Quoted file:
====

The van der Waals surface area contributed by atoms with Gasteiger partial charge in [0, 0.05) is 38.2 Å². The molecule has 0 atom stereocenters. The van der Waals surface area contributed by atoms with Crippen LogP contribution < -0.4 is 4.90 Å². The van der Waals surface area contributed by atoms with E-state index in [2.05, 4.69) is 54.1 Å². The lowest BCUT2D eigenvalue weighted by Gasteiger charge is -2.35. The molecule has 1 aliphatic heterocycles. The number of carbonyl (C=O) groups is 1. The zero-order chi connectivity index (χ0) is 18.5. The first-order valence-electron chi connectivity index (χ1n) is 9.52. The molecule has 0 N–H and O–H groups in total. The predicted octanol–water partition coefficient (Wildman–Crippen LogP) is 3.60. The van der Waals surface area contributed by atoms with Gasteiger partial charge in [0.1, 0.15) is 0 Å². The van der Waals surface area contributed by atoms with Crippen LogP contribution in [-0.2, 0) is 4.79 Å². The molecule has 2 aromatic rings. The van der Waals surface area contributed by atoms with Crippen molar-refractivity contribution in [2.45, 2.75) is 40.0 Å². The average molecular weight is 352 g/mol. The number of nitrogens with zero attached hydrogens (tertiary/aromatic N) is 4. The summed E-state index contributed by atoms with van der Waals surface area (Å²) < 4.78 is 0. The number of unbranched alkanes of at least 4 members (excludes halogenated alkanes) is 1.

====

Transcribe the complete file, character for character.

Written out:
The van der Waals surface area contributed by atoms with Gasteiger partial charge in [0, 0.05) is 38.2 Å². The molecule has 0 atom stereocenters. The van der Waals surface area contributed by atoms with Crippen LogP contribution < -0.4 is 4.90 Å². The van der Waals surface area contributed by atoms with E-state index in [2.05, 4.69) is 54.1 Å². The lowest BCUT2D eigenvalue weighted by Gasteiger charge is -2.35. The molecule has 1 aliphatic heterocycles. The number of carbonyl (C=O) groups is 1. The zero-order chi connectivity index (χ0) is 18.5. The first-order valence-electron chi connectivity index (χ1n) is 9.52. The molecule has 0 N–H and O–H groups in total. The predicted octanol–water partition coefficient (Wildman–Crippen LogP) is 3.60. The van der Waals surface area contributed by atoms with Gasteiger partial charge in [0.1, 0.15) is 0 Å². The van der Waals surface area contributed by atoms with Crippen LogP contribution in [-0.2, 0) is 4.79 Å². The molecule has 2 aromatic rings. The van der Waals surface area contributed by atoms with Crippen molar-refractivity contribution in [2.45, 2.75) is 40.0 Å². The average molecular weight is 352 g/mol. The number of nitrogens with zero attached hydrogens (tertiary/aromatic N) is 4. The summed E-state index contributed by atoms with van der Waals surface area (Å²) < 4.78 is 0. The number of unbranched alkanes of at least 4 members (excludes halogenated alkanes) is 1.